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2nd Ld Writethru: German SPD leader Schulz wants "United States of Europe" by 2025

Xinhua,December 08, 2017 Adjust font size:

BERLIN, Dec. 7 (Xinhua) -- Martin Schulz, the party leader of the German Social Democrats (SPD), on Thursday called for the transformation of the European Union into a "United States of Europe" by 2025 with a common constitution.

"Europe is our life insurance," Schulz told an SPD party convention in Berlin.

Speaking before 600 delegates, Schulz has outlined a bold vision of European reform at the start of the three-day party conference of SPD.

He called for transforming the current European Union (EU) into the "United States of Europe" by 2025 and mechanisms to automatically exclude member states which failed to agree to a corresponding federal constitution.

"Let us finally muster the courage to advance the cause of Europe", Schulz urged.

"Our continent cannot afford another four years of German European policy a la Wolfgang Schaeuble", the former president of the European Parliament added.

According to Schulz, the SPD was tasked with proving itself as a political force which was capable of improving peoples' lives. Given the trans-national character of issues confronting policymakers, many of the necessary measures to achieve that objective could no longer be taken in the German Federal Parliament (Bundestag) or Chancellery alone.

"This is why we must strengthen Europe. Because it is Europe that can establish rules in globalization", Schulz said as he seconded proposals by French President Emmanuel Macron and the European Commission for the creation of an EU Finance Minister.

"People, Europe is our life insurance", the SPD leader added. The unabashedly pro-European comments are likely to be welcomed in Paris, where President Macron is counting on German support to advance his EU reform agenda.

Schulz opened his speech by personally-apologizing for his party's "bitter defeat" in September's federal elections. Slumping to a voter share of 20.5 percent, the SPD had achieved its worst ever electoral result in post-war Germany. The SPD leader asked for forgiveness from all those had placed their hopes in the party, only for these to be dashed.

However, Schulz also pointed out that September's elections already marked the fourth consecutive time that the SPD had shed voter support. He consequently demanded an "unsparing" examination of the party's trajectory over the past 20 years and a comprehensive re-haul of its strategy.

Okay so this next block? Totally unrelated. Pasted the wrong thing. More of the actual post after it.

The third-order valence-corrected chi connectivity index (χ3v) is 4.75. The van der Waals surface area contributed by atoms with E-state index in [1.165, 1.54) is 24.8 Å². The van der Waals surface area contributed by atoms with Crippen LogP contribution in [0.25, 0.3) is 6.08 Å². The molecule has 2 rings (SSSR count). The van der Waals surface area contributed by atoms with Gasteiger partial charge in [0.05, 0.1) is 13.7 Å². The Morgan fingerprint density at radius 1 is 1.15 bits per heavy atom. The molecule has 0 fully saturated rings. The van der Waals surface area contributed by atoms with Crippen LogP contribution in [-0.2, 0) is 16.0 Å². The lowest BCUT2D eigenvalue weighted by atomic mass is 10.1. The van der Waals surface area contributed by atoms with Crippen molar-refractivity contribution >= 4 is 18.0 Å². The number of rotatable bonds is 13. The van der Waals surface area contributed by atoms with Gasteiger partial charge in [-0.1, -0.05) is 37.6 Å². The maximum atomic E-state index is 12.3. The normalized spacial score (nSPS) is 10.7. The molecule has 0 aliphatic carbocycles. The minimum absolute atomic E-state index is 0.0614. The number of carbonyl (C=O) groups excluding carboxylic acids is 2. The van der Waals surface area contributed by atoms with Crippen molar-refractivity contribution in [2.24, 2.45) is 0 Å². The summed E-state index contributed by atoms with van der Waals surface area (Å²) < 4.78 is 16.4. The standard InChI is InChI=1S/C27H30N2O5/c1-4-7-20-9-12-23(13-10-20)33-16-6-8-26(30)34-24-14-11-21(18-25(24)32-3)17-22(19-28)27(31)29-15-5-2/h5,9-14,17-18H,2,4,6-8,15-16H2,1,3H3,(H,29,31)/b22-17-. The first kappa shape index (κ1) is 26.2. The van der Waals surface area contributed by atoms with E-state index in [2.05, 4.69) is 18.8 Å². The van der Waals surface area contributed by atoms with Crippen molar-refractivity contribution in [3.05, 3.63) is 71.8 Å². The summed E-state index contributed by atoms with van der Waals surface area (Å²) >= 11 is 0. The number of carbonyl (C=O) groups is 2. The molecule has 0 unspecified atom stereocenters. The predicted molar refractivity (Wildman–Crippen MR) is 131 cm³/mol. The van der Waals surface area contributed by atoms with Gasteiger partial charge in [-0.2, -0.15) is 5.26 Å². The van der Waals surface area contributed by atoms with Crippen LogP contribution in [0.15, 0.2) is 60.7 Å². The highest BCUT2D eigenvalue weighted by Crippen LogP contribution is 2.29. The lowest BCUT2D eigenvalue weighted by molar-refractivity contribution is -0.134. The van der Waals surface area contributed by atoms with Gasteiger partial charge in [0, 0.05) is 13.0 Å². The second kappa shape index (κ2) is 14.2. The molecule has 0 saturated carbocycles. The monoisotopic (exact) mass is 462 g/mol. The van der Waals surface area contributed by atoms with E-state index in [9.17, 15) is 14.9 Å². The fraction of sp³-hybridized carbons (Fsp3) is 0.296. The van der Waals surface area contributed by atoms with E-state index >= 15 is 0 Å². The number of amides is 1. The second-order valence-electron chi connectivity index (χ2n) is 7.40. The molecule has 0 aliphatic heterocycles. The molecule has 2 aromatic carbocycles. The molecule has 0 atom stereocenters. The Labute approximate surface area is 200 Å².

"We must develop a vision which enthrals people, a grand design for the country to demonstrate what social democracy stands for in the 21st century," The SPD leader told his delegates.

Schulz conciliatory words were reflective of his desire to secure backing from the SPD base for another term at its helm later today (CET). While he could not turn back the clock, he now wanted to "make a contribution as party leader" to ensure that the SPD improved its performance in the future and promised to attract more members to the party.

In spite of Schulz' emotional appeal on Thursday, the subjects of his own fate within the party and EU reform are widely-anticipated to be overshadowed by heated internal debate over whether the SPD should join the Christian Democratic Union (CDU) and Christian Social Union (CSU) in a renewed "grand coalition" under the leadership of veteran Chancellor Angela Merkel (CDU).

Schulz had originally vowed to return with his party to the Bundestag's opposition benches but has since softened his stance in response to a dramatic intervention by German President Frank-Walter Steinmeier following the collapse of "Jamaica" coalition negotiations.

While the SPD leadership already gave its seal of approval to exploratory talks over the formation of a new government with the CDU/CSU on Monday, it is still up to the party base to approve this recommendation at the ongoing Berlin conference.

Schulz praised the leadership resolution on Thursday as "leaving all options on the table and leaving all paths open." He voiced the opinion that the key question was not whether the SPD wanted to govern or not as a matter of principle, but what it could achieve in office.

Although the SPD had to "rise to its responsibility towards the next generation", Schulz gave his "guarantee" that there would be "no automatism" concerning how to move ahead. Some senior SPD members prefer lending their party's support to a minority government lead by CDU/CSU over the prospects of joining a coalition or re-elections.

The SPD youth organization has launched a "no grand-coalition" campaign, lending voice to fears that the party could become even further marginalized in German politics during another official term in the shadow of Merkel. This sentiment is shared by Manuela Schwesig, governor of Mecklenburg-Vorpommern, and Malu Dreyer, governor of Rhineland-Palatinate.

Efforts to overcome such resistance will require a concerted effort by the party leadership surrounding Schulz and constitute a critical pre-condition to any realistic progress in European integration. Enditem